Music is provided via a turntable. Chef Todd Shoberg switches records throughout the night while cooking. The back of each diner’s menu features a daily playlist.
“That is the most important piece of it. I wanted this restaurant to be extremely personal and sincere and thoughtful and honest. We wanted everything to be tangible; we wanted people to feel like they were in our kitchen or in the dining room of our home. So more like a dinner party at the house, rather than a typical restaurant experience which is everywhere. That was definitely the early vision of creating this restaurant, having everything be as personal and inviting and tangible as possible. It is authentically chef-driven. You see that word a lot in the industry, but that’s what it is. I hired chefs here to support me and my vision of this restaurant, rather than hiring a manager to globally see the restaurant or to manage the front of the house. The entire culture of the restaurant is being driven by the 3 chefs here. We collaborate on the menu we write every day, we collaborate on the daily management of the restaurant, we collaborate on the continuing vision and evolution of the restaurant.”
I read about the Alan Scott Ovens and what he was doing in creating community connectivity, so was it a conscious choice to keep the oven and perpetuate those ideas?
“For sure, and the oven kind of chose me. I knew about the oven and Alan Scott’s philosophy as an oven builder and as a bread maker. His philosophy that his oven and the community kitchen brought the neighborhood together, yeah it was definitely an extension of that. Also, it is so unique. It is one piece that really sets the restaurant apart. We have a 2-foot little, square opening there; we feed a hundred people a night out of that. It’s all the other elements also; we are burning the wood and feeding the oven. We are giving life to the oven that is giving life to our food.”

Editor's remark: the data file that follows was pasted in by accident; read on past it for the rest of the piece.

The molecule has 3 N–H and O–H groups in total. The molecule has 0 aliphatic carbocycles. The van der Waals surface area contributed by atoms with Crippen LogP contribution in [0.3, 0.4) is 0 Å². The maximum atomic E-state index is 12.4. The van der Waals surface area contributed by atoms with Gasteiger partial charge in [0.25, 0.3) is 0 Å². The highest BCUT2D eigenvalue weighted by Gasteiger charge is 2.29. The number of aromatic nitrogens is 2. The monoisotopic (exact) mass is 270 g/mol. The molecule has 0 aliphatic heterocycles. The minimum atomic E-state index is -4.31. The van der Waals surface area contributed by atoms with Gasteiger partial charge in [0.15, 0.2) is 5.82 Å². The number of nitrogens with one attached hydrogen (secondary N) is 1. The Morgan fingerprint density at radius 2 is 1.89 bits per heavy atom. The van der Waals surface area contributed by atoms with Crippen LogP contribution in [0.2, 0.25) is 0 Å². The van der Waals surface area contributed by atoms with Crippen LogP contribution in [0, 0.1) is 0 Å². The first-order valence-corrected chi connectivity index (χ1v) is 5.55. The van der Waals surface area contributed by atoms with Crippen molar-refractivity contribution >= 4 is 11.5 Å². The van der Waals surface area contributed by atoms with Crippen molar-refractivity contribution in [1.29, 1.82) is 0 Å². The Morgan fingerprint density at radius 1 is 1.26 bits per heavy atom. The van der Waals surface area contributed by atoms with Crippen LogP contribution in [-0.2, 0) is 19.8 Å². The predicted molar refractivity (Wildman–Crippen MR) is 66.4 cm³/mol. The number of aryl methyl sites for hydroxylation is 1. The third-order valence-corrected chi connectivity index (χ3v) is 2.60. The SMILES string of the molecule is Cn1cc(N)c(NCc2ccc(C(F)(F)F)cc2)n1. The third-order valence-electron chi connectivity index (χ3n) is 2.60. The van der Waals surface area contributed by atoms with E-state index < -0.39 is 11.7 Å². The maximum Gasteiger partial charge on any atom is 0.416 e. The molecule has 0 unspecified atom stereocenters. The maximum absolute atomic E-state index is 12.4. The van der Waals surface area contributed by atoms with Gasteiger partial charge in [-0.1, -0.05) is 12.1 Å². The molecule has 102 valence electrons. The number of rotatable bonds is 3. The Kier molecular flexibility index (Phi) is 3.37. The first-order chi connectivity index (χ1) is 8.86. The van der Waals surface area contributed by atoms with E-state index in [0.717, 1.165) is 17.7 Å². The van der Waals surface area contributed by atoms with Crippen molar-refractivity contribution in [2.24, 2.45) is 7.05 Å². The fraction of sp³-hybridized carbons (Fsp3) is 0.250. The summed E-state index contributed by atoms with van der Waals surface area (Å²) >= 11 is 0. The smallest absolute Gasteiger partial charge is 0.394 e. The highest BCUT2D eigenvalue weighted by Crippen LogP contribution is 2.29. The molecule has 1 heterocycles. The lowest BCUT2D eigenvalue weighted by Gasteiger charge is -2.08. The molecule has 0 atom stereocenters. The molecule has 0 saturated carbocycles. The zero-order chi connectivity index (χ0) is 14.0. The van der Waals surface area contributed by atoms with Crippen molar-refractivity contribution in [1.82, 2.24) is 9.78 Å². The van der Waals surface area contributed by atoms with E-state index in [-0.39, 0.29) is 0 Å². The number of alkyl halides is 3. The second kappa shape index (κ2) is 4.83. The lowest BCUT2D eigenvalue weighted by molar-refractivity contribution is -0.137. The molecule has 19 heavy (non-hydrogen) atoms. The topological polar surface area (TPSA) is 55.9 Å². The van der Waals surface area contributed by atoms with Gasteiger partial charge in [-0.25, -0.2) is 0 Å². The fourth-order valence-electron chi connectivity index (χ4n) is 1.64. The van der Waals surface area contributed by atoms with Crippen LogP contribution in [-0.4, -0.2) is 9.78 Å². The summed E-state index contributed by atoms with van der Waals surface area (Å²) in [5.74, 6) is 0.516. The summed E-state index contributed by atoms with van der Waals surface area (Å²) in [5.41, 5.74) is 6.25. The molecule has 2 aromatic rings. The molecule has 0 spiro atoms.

Tell me about the mural…
At the back of the restaurant, above the open kitchen, is a black and white, ink mural created by Freya Prowe.
“The mural is a representation of another thing that is really sincere to my heart and that’s being on this mountain. It’s a really magical and spiritual piece for me. The restaurant is literally on the mountain, the slope that we are on here, on the street, is the lower slope of Mt. Tam. I discovered Mt. Tam when I lived here years ago in the early 2000s and it is what has kind of grounded me in my life and grounded me to this area of California. When I met the artist in her studio, we started talking about what inspired me to create and what inspired me daily and we started talking about Mt. Tamalpais and the significance and meaning of the animals that prey on the mountain and the flora and fauna. So that mural represents the earth that this restaurant sits on, which is the lower slope of Mt. Tam.”
What type of relationship do you feel you have with animals and plants as a chef? Is there a spiritual element, prey vs. predator?
“It’s maybe more symbolic. I have the red tail hawk tattoo on my arm here, which is a very symbolic animal to me. Without being new-agey about it, I’m not any type of New Ager by any means, but I lived in the desert in New Mexico for years and was introduced to a lot of the Native American culture and how the animals are very symbolic. For example, the hawks are messengers and protectors. So once I learned that piece of the culture, I’ve always been in tuned to it. Right before this restaurant opened I was hiking on Mt. Tam and came across this huge owl in a tree, mid-afternoon, a rare time to see one, it was huge and powerful, those things really resonate with me. Those are the very important pieces to me, those experiences and those interactions with animals and the mountain.”
Any advice you would give to young people who are passionate about things that might not fall within a structured and predictable job path?
“I kind of just learned this myself recently and it’s, I think the big one, staying completely true to your vision and not compromising or sacrificing any integrity around that. Through the whole process I stayed true to what my vision was and trusted it and we’ve been blessed to have this really great press and success. If I would have compromised my integrity and vision to move a little closer to everyone else’s criticism, what they thought would work better than what I was constructing, then it wouldn’t be what it is right now. So, I think it is just trusting your vision and being honest with it. Working with it, because it is this living organism as well and it’s going to change and move and you just need to stay with it and trust it.”
Visit Molina at :
17 Madrona St.
Mill Valley, CA 94941